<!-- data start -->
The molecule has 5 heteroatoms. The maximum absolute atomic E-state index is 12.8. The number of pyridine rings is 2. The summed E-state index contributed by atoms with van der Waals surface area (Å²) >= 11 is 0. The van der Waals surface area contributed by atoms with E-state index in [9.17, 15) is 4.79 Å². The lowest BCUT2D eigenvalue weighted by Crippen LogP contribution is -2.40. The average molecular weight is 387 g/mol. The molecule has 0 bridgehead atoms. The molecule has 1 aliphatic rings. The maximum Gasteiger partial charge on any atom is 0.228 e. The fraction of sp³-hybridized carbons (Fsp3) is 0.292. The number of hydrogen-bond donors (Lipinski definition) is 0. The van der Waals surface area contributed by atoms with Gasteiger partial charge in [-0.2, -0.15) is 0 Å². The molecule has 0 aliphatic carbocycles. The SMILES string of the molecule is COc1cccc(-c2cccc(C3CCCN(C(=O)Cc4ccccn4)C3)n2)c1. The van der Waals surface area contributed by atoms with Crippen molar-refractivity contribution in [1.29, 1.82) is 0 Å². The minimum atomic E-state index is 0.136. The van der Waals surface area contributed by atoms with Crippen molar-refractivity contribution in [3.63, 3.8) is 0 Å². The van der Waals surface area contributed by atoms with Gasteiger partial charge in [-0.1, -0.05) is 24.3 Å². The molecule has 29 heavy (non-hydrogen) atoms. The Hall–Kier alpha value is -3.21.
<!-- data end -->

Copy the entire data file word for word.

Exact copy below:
The molecule has 5 heteroatoms. The maximum absolute atomic E-state index is 12.8. The number of pyridine rings is 2. The summed E-state index contributed by atoms with van der Waals surface area (Å²) >= 11 is 0. The van der Waals surface area contributed by atoms with E-state index in [9.17, 15) is 4.79 Å². The lowest BCUT2D eigenvalue weighted by Crippen LogP contribution is -2.40. The average molecular weight is 387 g/mol. The molecule has 0 bridgehead atoms. The molecule has 1 aliphatic rings. The maximum Gasteiger partial charge on any atom is 0.228 e. The fraction of sp³-hybridized carbons (Fsp3) is 0.292. The number of hydrogen-bond donors (Lipinski definition) is 0. The van der Waals surface area contributed by atoms with Gasteiger partial charge in [-0.2, -0.15) is 0 Å². The molecule has 0 aliphatic carbocycles. The SMILES string of the molecule is COc1cccc(-c2cccc(C3CCCN(C(=O)Cc4ccccn4)C3)n2)c1. The van der Waals surface area contributed by atoms with Crippen molar-refractivity contribution in [1.29, 1.82) is 0 Å². The minimum atomic E-state index is 0.136. The van der Waals surface area contributed by atoms with Crippen molar-refractivity contribution in [3.63, 3.8) is 0 Å². The van der Waals surface area contributed by atoms with Gasteiger partial charge in [-0.1, -0.05) is 24.3 Å². The molecule has 29 heavy (non-hydrogen) atoms. The Hall–Kier alpha value is -3.21.